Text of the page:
Frequently Asked Questions
How do I know if my child is having trouble with reading?
In the early grades, children learn to read. By third grade they should be reading to learn. Here are some warning signs that your child may be having reading difficulties:
Strong thinking skills, but trouble reading.
Slow progress in reading groups at school
Frequent hesitation (such as "Ummm...") or skipping new words all together
Not being able to retell the story
Disinterest in reading for fun
School work is hard
How do I help my child get started reading a new book?
Previewing a book is a good way to create interest helps your child to have a basic understanding of what the book is about. Look at the cover, title and illustrations throughout the book. Ask: "Who are the characters? What do they seem to be doing? What do you think is going to happen?" Scout out a few difficult words ahead of time. Find them in the book, read the sentence and discuss the meanings before the child reads the book.
What kind of things can I do to improve reading comprehension?
Try "paired reading" with your child. Start by taking turns reading a paragraph out loud to each other. As one partner reads, the other listens. When the paragraph is done, the listening partner should summarize what was just read by saying, "I just learned that..." or "The character just did...." The other partner can add more information if needed. As you get skilled at this, you and your partner can read longer and longer passages. Then you can take turns reading silently and summarizing afterward.
What is AIS for ELA?
Academic Intervention Services are defined as additional instructional services that supplement regular classroom instruction and/or student support services designed to help students achieve the New York State Learning Standards. Academic Intervention Services are direct services intended to assist students who are identified as being at-risk of not achieving the New York State Learning Standards in English Language Arts in grades K-12. In addition, the services are provided to those students who are identified as being at risk of not gaining the skills and knowledge nescessary to meet or exceed designated performance levels on the New York State assessments.
What does AIS in ELA look like?
AIS in ELA may be delivered by a reading teacher, classroom teacher, special education teacher or teaching assistant. It can delivered in the following ways:
Tier II ELA- A reading teacher, teaching assistant, special education teacher or classroom teacher meet regularly to provide your child small group support and instruction 3-5 timers per week for 20-40 minutes.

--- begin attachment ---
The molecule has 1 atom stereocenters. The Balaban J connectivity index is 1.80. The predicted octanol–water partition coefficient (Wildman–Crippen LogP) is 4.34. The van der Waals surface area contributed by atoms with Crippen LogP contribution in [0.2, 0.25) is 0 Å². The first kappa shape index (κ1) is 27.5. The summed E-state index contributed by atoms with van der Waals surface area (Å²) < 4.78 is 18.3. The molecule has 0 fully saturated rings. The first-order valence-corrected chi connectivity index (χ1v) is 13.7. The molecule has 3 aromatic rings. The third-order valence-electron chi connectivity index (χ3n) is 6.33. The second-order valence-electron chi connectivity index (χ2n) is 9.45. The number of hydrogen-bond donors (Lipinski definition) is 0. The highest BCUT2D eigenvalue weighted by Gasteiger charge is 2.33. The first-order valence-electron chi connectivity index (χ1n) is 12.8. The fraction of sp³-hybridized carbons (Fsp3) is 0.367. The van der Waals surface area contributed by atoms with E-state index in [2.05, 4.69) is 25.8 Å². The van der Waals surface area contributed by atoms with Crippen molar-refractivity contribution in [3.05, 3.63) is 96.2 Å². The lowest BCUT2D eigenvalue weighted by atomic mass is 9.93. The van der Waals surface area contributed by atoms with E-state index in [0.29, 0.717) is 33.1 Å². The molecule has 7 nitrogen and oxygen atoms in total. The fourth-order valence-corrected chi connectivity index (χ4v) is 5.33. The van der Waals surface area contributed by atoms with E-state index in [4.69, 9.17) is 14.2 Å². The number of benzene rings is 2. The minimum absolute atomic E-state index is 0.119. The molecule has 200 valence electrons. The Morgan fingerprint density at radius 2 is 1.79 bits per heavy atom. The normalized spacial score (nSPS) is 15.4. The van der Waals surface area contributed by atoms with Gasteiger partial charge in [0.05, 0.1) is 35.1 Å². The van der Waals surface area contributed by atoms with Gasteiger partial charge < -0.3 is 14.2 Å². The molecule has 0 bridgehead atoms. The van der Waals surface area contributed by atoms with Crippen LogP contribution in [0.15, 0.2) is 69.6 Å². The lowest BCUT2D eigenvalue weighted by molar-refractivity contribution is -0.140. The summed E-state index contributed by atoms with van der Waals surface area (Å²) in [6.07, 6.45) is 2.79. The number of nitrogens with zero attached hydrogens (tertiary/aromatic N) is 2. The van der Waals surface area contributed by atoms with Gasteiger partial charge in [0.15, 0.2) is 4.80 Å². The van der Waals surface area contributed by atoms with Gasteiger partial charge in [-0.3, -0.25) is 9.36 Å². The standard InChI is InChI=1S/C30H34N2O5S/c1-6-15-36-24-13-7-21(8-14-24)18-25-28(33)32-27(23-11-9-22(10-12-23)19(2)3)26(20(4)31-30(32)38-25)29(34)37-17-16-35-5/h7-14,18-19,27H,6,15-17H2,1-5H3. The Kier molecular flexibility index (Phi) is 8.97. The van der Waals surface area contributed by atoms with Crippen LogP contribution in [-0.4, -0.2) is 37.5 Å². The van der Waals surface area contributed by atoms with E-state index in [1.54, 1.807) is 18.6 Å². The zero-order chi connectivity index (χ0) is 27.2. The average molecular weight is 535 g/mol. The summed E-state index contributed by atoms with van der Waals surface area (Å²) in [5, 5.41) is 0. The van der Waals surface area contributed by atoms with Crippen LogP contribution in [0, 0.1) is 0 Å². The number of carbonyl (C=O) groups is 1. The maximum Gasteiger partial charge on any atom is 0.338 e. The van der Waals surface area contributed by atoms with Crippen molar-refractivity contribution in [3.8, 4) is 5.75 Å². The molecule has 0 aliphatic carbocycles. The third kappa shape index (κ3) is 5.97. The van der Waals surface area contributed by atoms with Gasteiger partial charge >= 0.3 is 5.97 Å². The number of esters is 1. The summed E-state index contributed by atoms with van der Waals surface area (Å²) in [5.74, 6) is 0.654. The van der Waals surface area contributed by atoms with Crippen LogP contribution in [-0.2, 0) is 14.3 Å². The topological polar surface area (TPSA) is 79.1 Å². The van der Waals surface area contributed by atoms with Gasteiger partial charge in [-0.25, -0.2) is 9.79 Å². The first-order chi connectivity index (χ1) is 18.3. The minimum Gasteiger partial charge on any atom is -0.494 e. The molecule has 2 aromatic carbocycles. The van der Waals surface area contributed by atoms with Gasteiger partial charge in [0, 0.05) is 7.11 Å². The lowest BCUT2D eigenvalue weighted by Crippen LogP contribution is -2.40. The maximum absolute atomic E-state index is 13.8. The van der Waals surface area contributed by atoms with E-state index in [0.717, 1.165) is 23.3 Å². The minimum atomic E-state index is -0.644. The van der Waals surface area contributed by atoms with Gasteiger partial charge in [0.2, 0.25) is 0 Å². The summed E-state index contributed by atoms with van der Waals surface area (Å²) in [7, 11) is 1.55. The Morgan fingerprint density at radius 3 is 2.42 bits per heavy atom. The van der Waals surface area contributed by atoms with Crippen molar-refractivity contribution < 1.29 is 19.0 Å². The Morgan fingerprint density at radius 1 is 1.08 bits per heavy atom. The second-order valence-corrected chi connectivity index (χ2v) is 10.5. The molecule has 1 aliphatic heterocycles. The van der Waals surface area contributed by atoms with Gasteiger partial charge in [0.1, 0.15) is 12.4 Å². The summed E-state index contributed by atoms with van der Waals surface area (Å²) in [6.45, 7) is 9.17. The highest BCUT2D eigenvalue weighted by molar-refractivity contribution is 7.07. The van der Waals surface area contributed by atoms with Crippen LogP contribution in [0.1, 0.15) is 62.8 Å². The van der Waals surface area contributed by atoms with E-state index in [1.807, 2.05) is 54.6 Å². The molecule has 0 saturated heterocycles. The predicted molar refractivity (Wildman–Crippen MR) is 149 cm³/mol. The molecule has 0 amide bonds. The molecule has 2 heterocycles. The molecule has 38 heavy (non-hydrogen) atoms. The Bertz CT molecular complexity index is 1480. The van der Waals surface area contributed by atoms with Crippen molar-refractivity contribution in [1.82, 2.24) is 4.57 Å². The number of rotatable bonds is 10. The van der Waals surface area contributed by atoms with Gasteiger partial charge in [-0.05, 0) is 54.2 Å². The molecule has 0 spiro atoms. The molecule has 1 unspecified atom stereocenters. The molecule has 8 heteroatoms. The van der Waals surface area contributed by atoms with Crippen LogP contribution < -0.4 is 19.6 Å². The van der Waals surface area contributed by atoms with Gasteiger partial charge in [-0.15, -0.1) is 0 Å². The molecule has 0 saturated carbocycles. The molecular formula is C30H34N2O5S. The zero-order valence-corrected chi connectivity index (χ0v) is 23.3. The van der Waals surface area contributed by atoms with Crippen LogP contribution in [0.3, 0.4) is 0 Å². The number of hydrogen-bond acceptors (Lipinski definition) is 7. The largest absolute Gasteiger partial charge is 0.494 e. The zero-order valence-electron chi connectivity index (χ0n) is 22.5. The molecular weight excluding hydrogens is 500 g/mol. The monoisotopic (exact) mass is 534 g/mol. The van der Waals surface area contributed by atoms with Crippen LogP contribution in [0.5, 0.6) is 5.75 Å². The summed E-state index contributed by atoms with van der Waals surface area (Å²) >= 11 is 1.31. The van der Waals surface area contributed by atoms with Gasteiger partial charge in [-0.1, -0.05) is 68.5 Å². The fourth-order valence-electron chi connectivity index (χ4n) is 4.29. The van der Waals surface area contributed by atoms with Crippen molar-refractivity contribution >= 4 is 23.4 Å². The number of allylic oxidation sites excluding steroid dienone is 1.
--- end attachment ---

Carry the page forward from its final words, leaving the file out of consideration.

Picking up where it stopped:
Tier III ELA- An individualized reading program usually provided by a reading teacher or special education teacher that meets 4-5 times a week for 30-40 minutes. Group size is usually 1-3 students, which allows for more intensive indivdualized instruction.
Monitored Services- This is periodic communication between the classroom teacher and service provider to review student progress.
I am worried about my child’s performance and think they may need AIS in ELA, what do I do?
The first place to begin is with your child’s classroom teacher to discuss your child’s progress. You and/or your child’s teacher will than decide on the next action to take place that will best help your child with his/her reading. Some additional data may be collected to develop a plan that best fits the needs of your child.
My child is going to the middle school next year, how do I prepare them for middle school?
~First and foremost, reading and discussion of your child's reading should NOT stop over the summer. This will reinforce comprehension, vocabulary, fluency (speed and sound), and all the necessary strategic skills that your child has learned over their elementary years.
~Challenge and encourage them to read independently for purpose
~Encourage and model on-going reading for pleasure. It is expected that students will be able to read for pleasure fluently (with appropriate speed and voice)
~Frequent writing and responding to reading in a journal can also be very beneficial. Students need to be able to link sentences into well organized paragraphs independently.
~Have you child implement new vocabulary that they learn from books, environment, etc, in their writing. It will be expected and encouraged throughout their middle school and high school years.
~It is assumed by the time your child reaches middle school that s/he can write coherently, incorporate supporting details in their writing, create a clear beginning, middle and end to a story, and use proper punctuation, grammar, and spelling. Have you child share their writing with you and look for these components.